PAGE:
The trial court was empowered by OCGA 9-11-12 (d) to determine all factual issues in regard to whether there had been a minimum contact by Can-Do so as to authorize jurisdiction over it pursuant to OCGA 9-10-91. Daughtry v. Chaney-Bush Irrigation, 166 Ga. App. 708 (1) (305 SE2d 439) (1983). Accord Ga. Power Co. v. Harrison, 253 Ga. 212 (2) (318 SE2d 306) (1984). In considering the pleadings and affidavits of both parties, the trial court found that Can-Do was a corporation organized under the laws of the State of Tennessee; that its president George Holder was a resident of Tennessee; that the contract of employment forming the subject matter of the complaint was negotiated and executed in the State of Tennessee; that Pascavage's authority was limited to soliciting orders for Can-Do throughout the United States subject to approval in Tennessee; and that based upon these facts Can-Do and Holder were not doing business within the State of Georgia as contemplated by the provisions of the long-arm statute.
I am unable to agree with the majority that the evidence of record was insufficient to support the trial court's determination. George Holder swore in his affidavit that he met with Pascavage only once in this state, at which time the possibility of Pascavage performing certain services for Can-Do was brought up, but no contract terms or offers to enter into a contract were discussed. Only when Pascavage traveled to Tennessee were the terms concerning his exact duties, percentage and calculation of commission, draws and territory agreed upon, and the contract signed and entered into. Under the contract Pascavage was to "serve [Can-Do] as a traveling salesman," and the territory he was employed to cover was "anywhere within the continental United States." Approximately 90% of his performance took place in states other than Georgia.
Review of the record further reveals that Pascavage worked out of his home by his own choice and Can-Do did not reimburse him for rental expenses or control the hours he worked. He was authorized only to solicit orders for Can-Do and could not execute contracts on behalf of the corporation. All orders solicited were subject to approval by Can-Do in Tennessee. He was paid only commissions on the orders he solicited, by checks drawn on a Tennessee bank, and no federal or state taxes were withheld by Can-Do. A certain percentage of telephone expenses was reimbursed by Can-Do under the terms of the contract, but the calls did not necessarily accrue in Georgia because of Pascavage 's traveling duties. Can-Do has never owned any tangible or intangible property in the State of Georgia, and never entered into any contract in this state with persons or corporations for the sale of its products.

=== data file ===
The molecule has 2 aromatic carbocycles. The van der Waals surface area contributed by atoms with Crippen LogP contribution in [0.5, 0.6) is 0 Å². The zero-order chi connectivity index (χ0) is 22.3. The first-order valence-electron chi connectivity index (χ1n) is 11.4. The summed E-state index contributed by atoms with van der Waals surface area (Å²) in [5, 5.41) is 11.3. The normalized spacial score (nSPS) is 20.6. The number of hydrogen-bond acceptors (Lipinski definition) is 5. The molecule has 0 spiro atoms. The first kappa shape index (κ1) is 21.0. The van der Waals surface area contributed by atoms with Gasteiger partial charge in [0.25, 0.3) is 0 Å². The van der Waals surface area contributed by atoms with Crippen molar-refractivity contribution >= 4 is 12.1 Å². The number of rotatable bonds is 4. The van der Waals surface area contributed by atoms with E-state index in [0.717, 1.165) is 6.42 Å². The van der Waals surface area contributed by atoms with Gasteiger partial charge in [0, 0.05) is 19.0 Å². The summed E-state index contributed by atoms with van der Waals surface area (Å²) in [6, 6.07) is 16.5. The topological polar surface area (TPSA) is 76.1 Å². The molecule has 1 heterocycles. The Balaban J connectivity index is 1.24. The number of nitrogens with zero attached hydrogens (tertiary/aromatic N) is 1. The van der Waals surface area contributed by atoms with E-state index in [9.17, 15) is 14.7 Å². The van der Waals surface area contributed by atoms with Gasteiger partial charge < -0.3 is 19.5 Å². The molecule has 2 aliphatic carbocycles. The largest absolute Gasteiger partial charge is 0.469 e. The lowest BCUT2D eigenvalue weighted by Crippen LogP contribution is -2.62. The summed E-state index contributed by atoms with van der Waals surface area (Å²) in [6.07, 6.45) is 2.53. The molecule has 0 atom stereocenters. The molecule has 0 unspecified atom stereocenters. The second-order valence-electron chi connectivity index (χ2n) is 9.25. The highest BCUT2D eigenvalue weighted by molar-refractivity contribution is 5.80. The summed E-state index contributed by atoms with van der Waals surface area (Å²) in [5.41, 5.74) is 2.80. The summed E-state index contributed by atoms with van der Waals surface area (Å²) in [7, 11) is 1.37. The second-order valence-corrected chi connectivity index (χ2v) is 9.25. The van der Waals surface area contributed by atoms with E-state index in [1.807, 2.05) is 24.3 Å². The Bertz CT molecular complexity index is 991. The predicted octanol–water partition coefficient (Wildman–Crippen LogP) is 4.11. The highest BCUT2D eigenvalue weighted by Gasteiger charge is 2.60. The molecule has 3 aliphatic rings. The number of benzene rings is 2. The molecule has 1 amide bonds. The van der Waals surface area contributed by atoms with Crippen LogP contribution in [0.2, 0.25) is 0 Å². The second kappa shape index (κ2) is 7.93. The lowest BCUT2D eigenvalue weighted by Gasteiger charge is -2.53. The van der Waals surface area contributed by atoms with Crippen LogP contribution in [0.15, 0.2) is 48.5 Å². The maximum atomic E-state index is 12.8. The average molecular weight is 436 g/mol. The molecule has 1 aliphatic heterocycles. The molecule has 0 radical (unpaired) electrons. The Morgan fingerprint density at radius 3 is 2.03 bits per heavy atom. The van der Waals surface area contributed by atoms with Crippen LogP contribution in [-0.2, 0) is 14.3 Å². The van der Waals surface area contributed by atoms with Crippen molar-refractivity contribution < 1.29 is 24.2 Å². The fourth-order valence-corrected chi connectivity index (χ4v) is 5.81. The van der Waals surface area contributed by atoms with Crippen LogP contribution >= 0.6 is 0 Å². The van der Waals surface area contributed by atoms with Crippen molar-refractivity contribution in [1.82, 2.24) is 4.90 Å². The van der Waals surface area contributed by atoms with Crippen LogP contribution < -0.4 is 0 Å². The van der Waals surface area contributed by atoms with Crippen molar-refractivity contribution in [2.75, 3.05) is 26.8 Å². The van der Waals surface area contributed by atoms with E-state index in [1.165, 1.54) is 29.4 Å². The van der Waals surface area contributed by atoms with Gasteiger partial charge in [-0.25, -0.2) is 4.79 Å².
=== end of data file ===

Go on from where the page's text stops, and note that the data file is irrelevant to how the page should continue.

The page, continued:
The majority bases its holding upon Pascavage's "unrebutted affidavit [that] the president and other employees came to Georgia over a period of several years regarding Can-Do's business and the president was personally involved in handling two accounts in the Atlanta area," therefore bringing the case within the holding in Brooks Shoe Mfg. Co. v. Byrd, 144 Ga. App. 431(2) (241 SE2d 299) (1977). However, in Brooks there was no dispute over the facts that the plaintiff was Brooks' exclusive sales representative for the area, on occasion collected Brooks' accounts receivable in Georgia, and that Brooks' executive officers attended trade shows in Atlanta for the three years he was employed in order to assist him in the solicitation of potential customers. Although Pascavage avers that Can-Do's officers came to Georgia several times each year regarding some undescribed business in the area, Holder's affidavit states that Can-Do "never entered into any contracts with persons or corporations within the state for the sale of its merchandise." Thus the evidence considered by the trial court was conflicting, but it was authorized to conclude that Can-Do's "activities in Georgia were of such minimal business activity that its solicitation of business within the state unaccompanied by a local performance of contract obligations was insufficient to subject [it] to the jurisdiction of the State of Georgia." Storey v. Seffelaar & Looyen, 142 Ga. App. 873, 874 (237 SE2d 236) (1977).
"[U]nless they are clearly erroneous, [this court] will not disturb the fact findings of a judge sitting without a jury if there is any evidence to support them . . ." Alonso v. Hosp. Auth. of Henry County, 17 Ga. App. 198, 199 (332 SE2d 884) (1985). I would therefore affirm the trial court's dismissal of Pascavage's complaint. Accord Commercial Food Specialties v. Quality Food Equip. Co., 176 Ga. App. 892 (338 SE2d 865) (1985); Capital Assoc. v. Gallopade Enterprises, 172 Ga App. 504 (323 SE2d 842) (1984); Superior Fertilizer & Chem. v. Warren, 162 Ga. App. 595 (292 SE2d 430) (1982); Storey v. Seffelaar & Looyen, supra. Accordingly, I respectfully dissent.
John L. Blandford, for appellant.
Notes
1  For a general discussion of statutory long-arm jurisdiction, which perceives that "due process . . . is the only limitation on jurisdiction," see Shellenberger v. Tanner, 138 Ga. App. 399, 406 (1) (227 SE2d 266) (1976).
DECIDED MARCH 19, 1986 -- REHEARING DENIED APRIL 3, 1986 -- CERT. APPLIED FOR.
Thursday May 21 15:28 EDT